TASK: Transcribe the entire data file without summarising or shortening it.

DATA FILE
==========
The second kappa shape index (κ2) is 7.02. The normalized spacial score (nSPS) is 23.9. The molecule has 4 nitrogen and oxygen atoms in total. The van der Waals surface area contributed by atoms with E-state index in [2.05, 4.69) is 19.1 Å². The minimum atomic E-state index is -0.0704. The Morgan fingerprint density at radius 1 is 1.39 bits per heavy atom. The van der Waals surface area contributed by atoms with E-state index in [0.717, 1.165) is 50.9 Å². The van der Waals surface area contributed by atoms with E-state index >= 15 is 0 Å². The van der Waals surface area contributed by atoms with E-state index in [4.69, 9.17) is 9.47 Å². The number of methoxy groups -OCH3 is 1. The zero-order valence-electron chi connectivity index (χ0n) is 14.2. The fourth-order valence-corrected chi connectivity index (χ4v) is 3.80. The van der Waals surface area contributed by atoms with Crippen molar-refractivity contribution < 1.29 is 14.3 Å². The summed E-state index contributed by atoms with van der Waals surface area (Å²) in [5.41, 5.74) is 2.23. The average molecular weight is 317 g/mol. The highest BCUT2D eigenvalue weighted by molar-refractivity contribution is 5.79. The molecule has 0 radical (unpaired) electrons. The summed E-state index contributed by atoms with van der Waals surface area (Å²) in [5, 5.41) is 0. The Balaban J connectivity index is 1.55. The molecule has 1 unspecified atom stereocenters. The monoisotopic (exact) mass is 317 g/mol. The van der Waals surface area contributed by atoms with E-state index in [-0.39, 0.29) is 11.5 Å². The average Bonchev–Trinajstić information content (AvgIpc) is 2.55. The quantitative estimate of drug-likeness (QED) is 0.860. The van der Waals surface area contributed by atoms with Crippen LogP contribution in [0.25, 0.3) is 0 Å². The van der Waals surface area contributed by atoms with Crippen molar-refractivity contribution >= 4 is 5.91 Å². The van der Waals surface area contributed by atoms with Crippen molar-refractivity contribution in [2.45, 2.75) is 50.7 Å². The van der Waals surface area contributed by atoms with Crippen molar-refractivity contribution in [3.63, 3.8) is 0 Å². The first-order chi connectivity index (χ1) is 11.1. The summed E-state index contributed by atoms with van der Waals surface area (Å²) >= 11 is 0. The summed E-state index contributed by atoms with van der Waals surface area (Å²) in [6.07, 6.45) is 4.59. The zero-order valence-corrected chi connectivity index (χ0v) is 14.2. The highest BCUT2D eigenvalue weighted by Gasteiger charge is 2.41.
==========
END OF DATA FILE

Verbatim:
The second kappa shape index (κ2) is 7.02. The normalized spacial score (nSPS) is 23.9. The molecule has 4 nitrogen and oxygen atoms in total. The van der Waals surface area contributed by atoms with E-state index in [2.05, 4.69) is 19.1 Å². The minimum atomic E-state index is -0.0704. The Morgan fingerprint density at radius 1 is 1.39 bits per heavy atom. The van der Waals surface area contributed by atoms with E-state index in [0.717, 1.165) is 50.9 Å². The van der Waals surface area contributed by atoms with E-state index >= 15 is 0 Å². The van der Waals surface area contributed by atoms with E-state index in [4.69, 9.17) is 9.47 Å². The number of methoxy groups -OCH3 is 1. The zero-order valence-electron chi connectivity index (χ0n) is 14.2. The fourth-order valence-corrected chi connectivity index (χ4v) is 3.80. The van der Waals surface area contributed by atoms with Crippen molar-refractivity contribution < 1.29 is 14.3 Å². The summed E-state index contributed by atoms with van der Waals surface area (Å²) in [5.41, 5.74) is 2.23. The average molecular weight is 317 g/mol. The highest BCUT2D eigenvalue weighted by molar-refractivity contribution is 5.79. The molecule has 0 radical (unpaired) electrons. The summed E-state index contributed by atoms with van der Waals surface area (Å²) in [5, 5.41) is 0. The Balaban J connectivity index is 1.55. The molecule has 1 unspecified atom stereocenters. The monoisotopic (exact) mass is 317 g/mol. The van der Waals surface area contributed by atoms with E-state index in [-0.39, 0.29) is 11.5 Å². The average Bonchev–Trinajstić information content (AvgIpc) is 2.55. The quantitative estimate of drug-likeness (QED) is 0.860. The van der Waals surface area contributed by atoms with Crippen LogP contribution in [0.25, 0.3) is 0 Å². The van der Waals surface area contributed by atoms with Crippen molar-refractivity contribution >= 4 is 5.91 Å². The van der Waals surface area contributed by atoms with Crippen molar-refractivity contribution in [2.45, 2.75) is 50.7 Å². The van der Waals surface area contributed by atoms with Crippen molar-refractivity contribution in [3.63, 3.8) is 0 Å². The first-order chi connectivity index (χ1) is 11.1. The summed E-state index contributed by atoms with van der Waals surface area (Å²) >= 11 is 0. The summed E-state index contributed by atoms with van der Waals surface area (Å²) in [6.07, 6.45) is 4.59. The zero-order valence-corrected chi connectivity index (χ0v) is 14.2. The highest BCUT2D eigenvalue weighted by Gasteiger charge is 2.41.